Redstem Stork's Bill Invasive Plant Information


Redstem Stork's Bill has been reported in the following 50 states:

Alaska, Arizona, Colorado, Connecticut, District Of Columbia, Georgia, Idaho, Illinois, Indiana, Kansas, Kentucky, Maryland, Minnesota, Mississippi, Montana, Nebraska, New Hampshire, New Mexico, North Carolina, Oklahoma, Pennsylvania, South Carolina, South Dakota, Utah, Vermont, Wisconsin, Wyoming, Oregon, West Virginia, Alabama, Arkansas, California, Delaware, Hawaii, Iowa, Louisiana, Maine, Massachusetts, Michigan, Missouri, Nevada, New Jersey, New York, North Dakota, Ohio, Rhode Island, Tennessee, Texas, Virginia, Washington


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The following information is licensed as Creative Commons content from Wikipedia and the USDA.
More information about Redstem Stork's Bill may be found here, or from the US Department of Agriculture.

Erodium cicutarium, also known as redstem filaree, redstem stork's bill, common stork's-bill or pinweed, is a herbaceous annual - or in warm climates, biennial - member of the family Geraniaceae of flowering plants. It is native to the Mediterranean Basin and was introduced to North America in the eighteenth century, where it has since become invasive, particularly of the deserts and arid grasslands of the southwestern United States.

The plant is widespread across North America. The plant grows as an annual in the northern half of North America. In the Southern areas of North America, the plant tends to grow as a biennial with a more erect habit and with much larger leaves, flowers and fruits. It flowers from May until August. Common stork's-bill can be found in bare, sandy, grassy places both inland and around the coasts. It is a food plant for the larvae of the brown argus butterfly.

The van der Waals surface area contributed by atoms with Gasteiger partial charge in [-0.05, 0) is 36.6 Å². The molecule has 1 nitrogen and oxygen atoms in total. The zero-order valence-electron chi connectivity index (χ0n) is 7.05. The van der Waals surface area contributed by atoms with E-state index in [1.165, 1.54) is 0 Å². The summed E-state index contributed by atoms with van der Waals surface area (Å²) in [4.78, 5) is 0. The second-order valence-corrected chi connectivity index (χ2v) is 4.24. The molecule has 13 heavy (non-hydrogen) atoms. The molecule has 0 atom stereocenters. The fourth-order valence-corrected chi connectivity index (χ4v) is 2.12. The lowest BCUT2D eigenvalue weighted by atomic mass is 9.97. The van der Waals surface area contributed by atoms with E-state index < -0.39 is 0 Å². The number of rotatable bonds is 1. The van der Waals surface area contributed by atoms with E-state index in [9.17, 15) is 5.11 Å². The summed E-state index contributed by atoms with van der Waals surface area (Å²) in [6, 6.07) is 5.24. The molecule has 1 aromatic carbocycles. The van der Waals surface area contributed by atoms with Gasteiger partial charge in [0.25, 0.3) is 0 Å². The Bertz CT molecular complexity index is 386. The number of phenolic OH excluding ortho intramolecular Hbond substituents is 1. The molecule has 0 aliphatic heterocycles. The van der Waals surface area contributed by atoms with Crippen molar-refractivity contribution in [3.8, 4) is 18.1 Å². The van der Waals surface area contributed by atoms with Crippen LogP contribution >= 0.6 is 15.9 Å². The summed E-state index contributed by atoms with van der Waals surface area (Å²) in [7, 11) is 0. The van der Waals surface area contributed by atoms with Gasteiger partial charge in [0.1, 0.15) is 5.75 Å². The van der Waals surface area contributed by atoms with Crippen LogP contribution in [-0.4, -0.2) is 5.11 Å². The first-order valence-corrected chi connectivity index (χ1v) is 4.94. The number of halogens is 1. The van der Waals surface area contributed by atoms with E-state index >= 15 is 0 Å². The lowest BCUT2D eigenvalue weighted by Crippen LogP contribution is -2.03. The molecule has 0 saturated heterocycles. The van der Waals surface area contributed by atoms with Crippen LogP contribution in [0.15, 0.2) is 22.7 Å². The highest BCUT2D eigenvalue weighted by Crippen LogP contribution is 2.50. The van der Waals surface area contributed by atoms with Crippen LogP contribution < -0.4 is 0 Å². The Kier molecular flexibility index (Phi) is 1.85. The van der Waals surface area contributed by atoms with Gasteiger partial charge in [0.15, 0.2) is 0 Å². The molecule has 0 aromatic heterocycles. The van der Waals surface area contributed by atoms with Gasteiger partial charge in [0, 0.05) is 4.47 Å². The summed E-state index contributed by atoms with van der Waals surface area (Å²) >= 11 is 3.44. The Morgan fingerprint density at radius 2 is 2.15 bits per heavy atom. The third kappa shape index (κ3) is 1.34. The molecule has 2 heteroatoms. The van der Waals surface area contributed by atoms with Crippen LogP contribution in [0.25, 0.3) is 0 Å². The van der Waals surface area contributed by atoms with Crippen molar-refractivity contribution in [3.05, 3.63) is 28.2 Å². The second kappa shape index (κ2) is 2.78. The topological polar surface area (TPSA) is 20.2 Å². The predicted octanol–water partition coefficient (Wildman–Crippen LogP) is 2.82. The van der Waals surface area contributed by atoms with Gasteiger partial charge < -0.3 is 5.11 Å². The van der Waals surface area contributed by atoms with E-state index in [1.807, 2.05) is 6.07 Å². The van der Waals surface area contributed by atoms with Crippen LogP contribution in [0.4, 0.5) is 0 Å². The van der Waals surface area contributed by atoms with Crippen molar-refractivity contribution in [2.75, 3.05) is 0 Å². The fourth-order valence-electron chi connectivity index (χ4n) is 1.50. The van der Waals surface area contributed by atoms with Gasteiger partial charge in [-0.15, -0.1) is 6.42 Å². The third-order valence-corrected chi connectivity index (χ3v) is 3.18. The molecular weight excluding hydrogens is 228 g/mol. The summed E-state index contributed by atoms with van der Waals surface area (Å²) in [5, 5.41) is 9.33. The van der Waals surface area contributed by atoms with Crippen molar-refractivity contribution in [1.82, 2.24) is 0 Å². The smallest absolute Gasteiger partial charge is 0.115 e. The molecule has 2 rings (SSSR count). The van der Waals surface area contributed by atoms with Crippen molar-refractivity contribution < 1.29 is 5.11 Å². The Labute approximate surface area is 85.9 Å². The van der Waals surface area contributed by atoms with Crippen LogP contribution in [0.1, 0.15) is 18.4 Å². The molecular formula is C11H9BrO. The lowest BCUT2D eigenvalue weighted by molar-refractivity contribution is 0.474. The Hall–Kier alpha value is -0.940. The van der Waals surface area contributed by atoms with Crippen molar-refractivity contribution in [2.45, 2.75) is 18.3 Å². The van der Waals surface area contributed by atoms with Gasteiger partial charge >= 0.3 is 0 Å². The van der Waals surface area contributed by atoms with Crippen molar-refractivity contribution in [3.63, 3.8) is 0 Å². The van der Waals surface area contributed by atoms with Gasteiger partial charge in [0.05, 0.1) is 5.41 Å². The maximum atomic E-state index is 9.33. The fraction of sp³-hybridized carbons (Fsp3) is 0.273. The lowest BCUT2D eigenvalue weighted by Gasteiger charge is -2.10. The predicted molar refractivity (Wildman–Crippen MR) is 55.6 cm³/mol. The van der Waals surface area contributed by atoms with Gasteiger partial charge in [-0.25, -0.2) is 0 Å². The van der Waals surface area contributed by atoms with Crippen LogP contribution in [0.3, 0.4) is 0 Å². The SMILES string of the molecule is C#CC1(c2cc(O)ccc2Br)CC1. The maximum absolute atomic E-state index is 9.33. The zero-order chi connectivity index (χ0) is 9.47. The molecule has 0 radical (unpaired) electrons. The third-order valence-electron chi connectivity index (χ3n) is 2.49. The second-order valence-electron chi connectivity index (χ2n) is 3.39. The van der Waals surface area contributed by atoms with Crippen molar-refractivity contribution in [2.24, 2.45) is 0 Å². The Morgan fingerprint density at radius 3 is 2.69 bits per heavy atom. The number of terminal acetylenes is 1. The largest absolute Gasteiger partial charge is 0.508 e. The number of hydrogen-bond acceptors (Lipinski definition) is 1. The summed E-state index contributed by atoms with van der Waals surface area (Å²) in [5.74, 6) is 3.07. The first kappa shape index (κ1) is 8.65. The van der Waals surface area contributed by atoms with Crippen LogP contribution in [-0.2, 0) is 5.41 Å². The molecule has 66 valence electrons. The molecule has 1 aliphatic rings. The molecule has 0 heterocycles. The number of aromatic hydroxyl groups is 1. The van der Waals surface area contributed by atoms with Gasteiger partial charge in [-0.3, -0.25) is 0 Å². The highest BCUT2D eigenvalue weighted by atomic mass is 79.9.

The seeds of this annual are a species collected by various species of harvester ants.
It is a hairy, sticky annual. The stems bear bright pink flowers, which often have dark spots on the bases. The flowers are arranged in a loose cluster and have ten filaments - five of which are fertile - and five styles. The leaves are pinnate to pinnate-pinnatifid, and the long seed-pod, shaped like the bill of a stork, bursts open in a spiral when ripe, sending the seeds (which have little feathery parachutes attached) into the air.
Seed launch is accomplished using a spring mechanism powered by shape changes as the fruits dry. The spiral shape of the awn can unwind during daily changes in humidity, leading to self-burial of the seeds once they are on the ground. The two tasks (springy launch and self-burial) are accomplished with the same tissue (the awn), which is hygroscopically active and warps upon wetting and also gives rise to the draggy hairs on the awn.
The entire plant is edible with a flavor similar to sharp parsley if picked young. According to John Lovell's Honey Plants of North America (1926), "the pink flowers are a valuable source of honey (nectar), and also furnish much pollen". Among the Zuni people, a poultice of chewed root applied to sores and rashes and an infusion of the root taken is for stomachache.


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